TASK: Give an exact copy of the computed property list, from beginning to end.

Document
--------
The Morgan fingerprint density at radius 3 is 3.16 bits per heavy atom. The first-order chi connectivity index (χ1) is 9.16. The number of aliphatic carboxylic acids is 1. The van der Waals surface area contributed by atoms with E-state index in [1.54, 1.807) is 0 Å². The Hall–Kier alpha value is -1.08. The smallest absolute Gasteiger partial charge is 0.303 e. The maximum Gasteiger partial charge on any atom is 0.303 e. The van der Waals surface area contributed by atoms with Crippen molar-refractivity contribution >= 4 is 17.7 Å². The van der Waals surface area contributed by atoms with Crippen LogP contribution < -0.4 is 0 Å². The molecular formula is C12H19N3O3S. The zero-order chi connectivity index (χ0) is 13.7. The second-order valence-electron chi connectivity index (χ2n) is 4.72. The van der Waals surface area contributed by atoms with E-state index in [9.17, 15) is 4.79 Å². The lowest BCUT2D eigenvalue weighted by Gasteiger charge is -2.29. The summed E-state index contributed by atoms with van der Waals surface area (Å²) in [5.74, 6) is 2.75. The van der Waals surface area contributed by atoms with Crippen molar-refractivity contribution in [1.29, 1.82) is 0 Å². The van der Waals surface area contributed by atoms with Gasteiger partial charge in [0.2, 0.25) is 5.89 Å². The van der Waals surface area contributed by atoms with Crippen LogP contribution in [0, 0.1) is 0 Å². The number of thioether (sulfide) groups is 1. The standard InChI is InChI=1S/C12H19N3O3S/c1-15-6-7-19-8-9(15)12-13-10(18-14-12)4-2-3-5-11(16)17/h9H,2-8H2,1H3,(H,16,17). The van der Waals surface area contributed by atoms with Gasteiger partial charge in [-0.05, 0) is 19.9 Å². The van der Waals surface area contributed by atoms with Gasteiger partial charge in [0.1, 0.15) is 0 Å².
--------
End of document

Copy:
The Morgan fingerprint density at radius 3 is 3.16 bits per heavy atom. The first-order chi connectivity index (χ1) is 9.16. The number of aliphatic carboxylic acids is 1. The van der Waals surface area contributed by atoms with E-state index in [1.54, 1.807) is 0 Å². The Hall–Kier alpha value is -1.08. The smallest absolute Gasteiger partial charge is 0.303 e. The maximum Gasteiger partial charge on any atom is 0.303 e. The van der Waals surface area contributed by atoms with Crippen molar-refractivity contribution >= 4 is 17.7 Å². The van der Waals surface area contributed by atoms with Crippen LogP contribution < -0.4 is 0 Å². The molecular formula is C12H19N3O3S. The zero-order chi connectivity index (χ0) is 13.7. The second-order valence-electron chi connectivity index (χ2n) is 4.72. The van der Waals surface area contributed by atoms with E-state index in [9.17, 15) is 4.79 Å². The lowest BCUT2D eigenvalue weighted by Gasteiger charge is -2.29. The summed E-state index contributed by atoms with van der Waals surface area (Å²) in [5.74, 6) is 2.75. The van der Waals surface area contributed by atoms with Crippen molar-refractivity contribution in [1.29, 1.82) is 0 Å². The van der Waals surface area contributed by atoms with Gasteiger partial charge in [0.2, 0.25) is 5.89 Å². The van der Waals surface area contributed by atoms with Crippen LogP contribution in [0, 0.1) is 0 Å². The number of thioether (sulfide) groups is 1. The standard InChI is InChI=1S/C12H19N3O3S/c1-15-6-7-19-8-9(15)12-13-10(18-14-12)4-2-3-5-11(16)17/h9H,2-8H2,1H3,(H,16,17). The van der Waals surface area contributed by atoms with Gasteiger partial charge in [-0.05, 0) is 19.9 Å². The van der Waals surface area contributed by atoms with Gasteiger partial charge in [0.1, 0.15) is 0 Å².